Update to commercial space law stalled in Senate

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Surprise, surprise! It appears that several Senate Democrats and the trial lawyer organizations that back them are objecting to passage of an update to the 2004 Commercial Space Act that would extend the period that companies would be exempt from liability while they experiment with new spacecraft.

Some Democratic members of the House Science Committee opposed those provisions when the committee marked up a version of the bill in May. “This really is quite an indefensible provision,” said Rep. Donna Edwards (D-Md.) during discussion then regarding the federal jurisdiction clause of the House bill, arguing that the bill is “basically providing the launch industry with complete immunity from any civil action.”

The American Association for Justice, a legal organization formerly known as the Association of Trial Lawyers of America, also spoke out against those sections of the bill in May. “Industries that lobby for immunity from accountability might as well hang up a sign saying they don’t trust themselves to be safe,” Linda Lipsen, chief executive of the association, said in a May 13 statement.

I really hate saying “I told you so!” but more than a decade ago, when the 2004 Commercial Space Act was passed, I opposed it because it gave the federal government far too much regulatory control over this very new and very experimental industry. Many industry people attacked me for doing so, saying that they needed this regulatory framework to raise capital.

Now the industry finds those regulations burdensome and is trying to get them eased, or waived temporarily. Not unexpectedly, there are vested interests in and out of Congress who don’t want those regulations eased. So, instead of focusing their energies on developing new technologies, the industry must instead spend money on lobbying and political dealmaking, which might get them some of what they want but will certainly also come with some political price that will be even more burdensome.


One comment

  • Edward

    From the article: “Industries that lobby for immunity from accountability might as well hang up a sign saying they don’t trust themselves to be safe.”

    Whatever Ms. Lipsen is smoking, I don’t want any; it clearly drains people of all intelligence.

    By definition, an experiment does something untried and may not work as intended. It is much less likely to work than an operational version, and even our operational rockets are considered to be so unsafe that they are launched over unoccupied and low-occupied areas, such as oceans and deserts. We even have escape systems for manned launches, because we (rightly) still don’t trust our rockets to not explode during launch.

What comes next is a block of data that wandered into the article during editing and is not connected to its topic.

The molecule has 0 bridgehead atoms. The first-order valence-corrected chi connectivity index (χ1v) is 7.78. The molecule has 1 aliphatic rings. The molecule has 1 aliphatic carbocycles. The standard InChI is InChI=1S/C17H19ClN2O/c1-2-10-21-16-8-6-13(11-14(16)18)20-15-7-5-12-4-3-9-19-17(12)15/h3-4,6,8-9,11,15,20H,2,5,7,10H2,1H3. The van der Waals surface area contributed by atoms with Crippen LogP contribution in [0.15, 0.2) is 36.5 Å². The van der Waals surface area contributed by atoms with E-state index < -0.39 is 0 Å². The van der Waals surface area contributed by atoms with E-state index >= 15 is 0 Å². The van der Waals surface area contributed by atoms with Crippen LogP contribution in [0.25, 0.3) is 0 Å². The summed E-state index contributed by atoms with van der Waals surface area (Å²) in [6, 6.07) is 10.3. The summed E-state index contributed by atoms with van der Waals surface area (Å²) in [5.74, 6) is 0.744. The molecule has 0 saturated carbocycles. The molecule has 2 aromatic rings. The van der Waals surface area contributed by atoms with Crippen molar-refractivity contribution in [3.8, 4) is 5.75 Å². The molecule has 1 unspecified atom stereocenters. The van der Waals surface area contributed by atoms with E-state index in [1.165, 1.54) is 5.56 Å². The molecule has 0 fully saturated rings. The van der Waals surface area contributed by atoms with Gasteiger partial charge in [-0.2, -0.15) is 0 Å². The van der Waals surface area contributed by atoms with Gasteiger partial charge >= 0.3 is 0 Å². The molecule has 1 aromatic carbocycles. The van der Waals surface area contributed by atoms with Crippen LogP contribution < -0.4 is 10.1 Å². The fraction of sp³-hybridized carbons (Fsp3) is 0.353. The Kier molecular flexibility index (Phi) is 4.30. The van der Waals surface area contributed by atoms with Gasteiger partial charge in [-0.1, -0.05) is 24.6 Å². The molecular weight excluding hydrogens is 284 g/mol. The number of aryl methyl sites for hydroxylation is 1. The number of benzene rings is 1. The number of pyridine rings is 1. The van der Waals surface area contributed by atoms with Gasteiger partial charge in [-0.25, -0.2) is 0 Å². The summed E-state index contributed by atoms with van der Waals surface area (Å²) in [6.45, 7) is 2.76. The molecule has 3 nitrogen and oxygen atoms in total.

If the thinking in this article is the level of intelligence of our attorneys or is the thinking that we teach in our law schools, then we as a country have a serious problem. What was the thing that Shakespeare, in “King Henrey VI,” had a character say should be done to all the attorneys first ? Now we know why.

    On the other hand, Donna Edwards is a politician, and (with more than all due respect) this is the level of intelligence that I expect from that profession.

    Of course an experimental rocket is going to be less safe than our operational rockets. Of course the experimenters are going to try to be as safe with their experiments as they can, trying to reach the same or a better level of safety as the operational rockets. Unlike government development programs, commercial experimenters have a tremendous incentive to have successful experiments. Unsuccessful experiments can be even more expensive than a lawsuit (which really only enriches the attorneys*) that is supposed to punish a company for … what, trying something new and untried(?), and too many unsuccessful experiments can result in loss of new capital. Richard Branson has been fighting that battle for years, ever since his experiments informed him that he had a problem with the choice of fuel for SpaceShipTwo.

    Although I was not reading this blog at the time, it seems that I agree with Robert’s 2004 assessment. The federal regulatory framework is a long-term problem that the industry seems to have been willing to kick down the road in order to solve the short-term problem of raising capital.

    * Yes, I believe that the attorneys (The American Association for Justice**) would have liked to enrich themselves by representing the SpaceShipTwo pilots in a massive lawsuit against Virgin Galactic, Scaled Composites, the Mojave Air and Space Port, and anyone else they could have sued. They also realize that, just as with airlines for the first hundred years of manned flight, there will be deadly accidents with manned space travel, and they obviously want to enrich themselves from those tragedies, too.

    ** Why does this sound like a political action committee rather than an organization of professionals?

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